The New Reform Judaism: Challenges and Reflections. By Dana Evan Kaplan. Philadelphia: Jewish Publication Society. 2013. 384 pp.
Author of numerous books and articles on contemporary Reform Judaism in America, Rabbi Dana Evan Kaplan combines his scholarly pedigree and experience as a practicing Reform rabbi in Kingston, Jamaica, in a new work promising a "successful postmodern strategy for building community" (315). According to Kaplan, Reform Jews should rally around a central idea, namely, ethical monotheism, rather than reduce Reform Judaism to almost limitless pluralism. Kaplan defends this position by discussing Jewish history, theology, and recent developments in Reform Judaism. While his thesis is compelling, I did not find Kaplan's presentation especially satisfying. Nevertheless, the book should be of great interest to historians seeking to understand the current state of Reform Judaism.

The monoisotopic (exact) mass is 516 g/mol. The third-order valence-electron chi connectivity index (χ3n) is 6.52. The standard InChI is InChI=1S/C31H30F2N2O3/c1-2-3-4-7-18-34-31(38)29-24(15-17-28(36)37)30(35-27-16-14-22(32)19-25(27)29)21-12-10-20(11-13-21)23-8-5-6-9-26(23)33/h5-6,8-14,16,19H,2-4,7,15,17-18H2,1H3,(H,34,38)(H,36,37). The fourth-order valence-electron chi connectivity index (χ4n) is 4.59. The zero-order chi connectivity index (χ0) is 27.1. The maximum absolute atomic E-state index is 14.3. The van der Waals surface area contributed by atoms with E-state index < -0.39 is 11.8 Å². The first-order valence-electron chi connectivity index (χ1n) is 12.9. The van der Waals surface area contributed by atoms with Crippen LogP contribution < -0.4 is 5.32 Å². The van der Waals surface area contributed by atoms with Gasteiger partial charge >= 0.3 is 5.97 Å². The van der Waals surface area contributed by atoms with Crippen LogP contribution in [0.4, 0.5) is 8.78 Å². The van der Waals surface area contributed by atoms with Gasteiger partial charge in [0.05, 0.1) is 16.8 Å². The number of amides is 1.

The book is divided into eight chapters with an introduction and conclusion. In "Introduction: Understanding the New Reform Judaism," Kaplan defines Reform Judaism as a movement that actively harmonizes religious practices and beliefs within the context of a polythetic under standing of Judaism and modern culture of pluralism. The first chapter traces the early attempts to define the essence of Judaism to modern Reform Jews who eschewed such essentialization. In Chapter Two the author provides a competent, annalistic history of Reform Judaism from its origins in Germany through its flowering in America under the leadership of various rabbis of the two major Reform institutions, the Union of American of Hebrew Congregations, now the Union for Reform Judaism (URJ), and Hebrew Union College-Jewish Institute of Religion (HUCJIR). The survey makes no attempt at an overarching analysis, but one constant principle defining the history of Reform Judaism does emerge: Reform Judaism needed to change "in order to keep American Jews in the pews" (81). In Chapter Three, Kaplan traces the Reform Judaism's early negative view of ritual to its more recent positive embrace through the examples of kashrut, Shabbat, and marriage and divorce. This is where Kaplan is at his best, showing that an apparent return to tradition may in fact be an expression of contemporary ethical sensibilities.
The fourth chapter discusses three major breaks from Classical Reform: the 1999 Pittsburgh Statement of Principles; the new Reform Prayerbook, Mishkan TefUlah-, and the emergence of...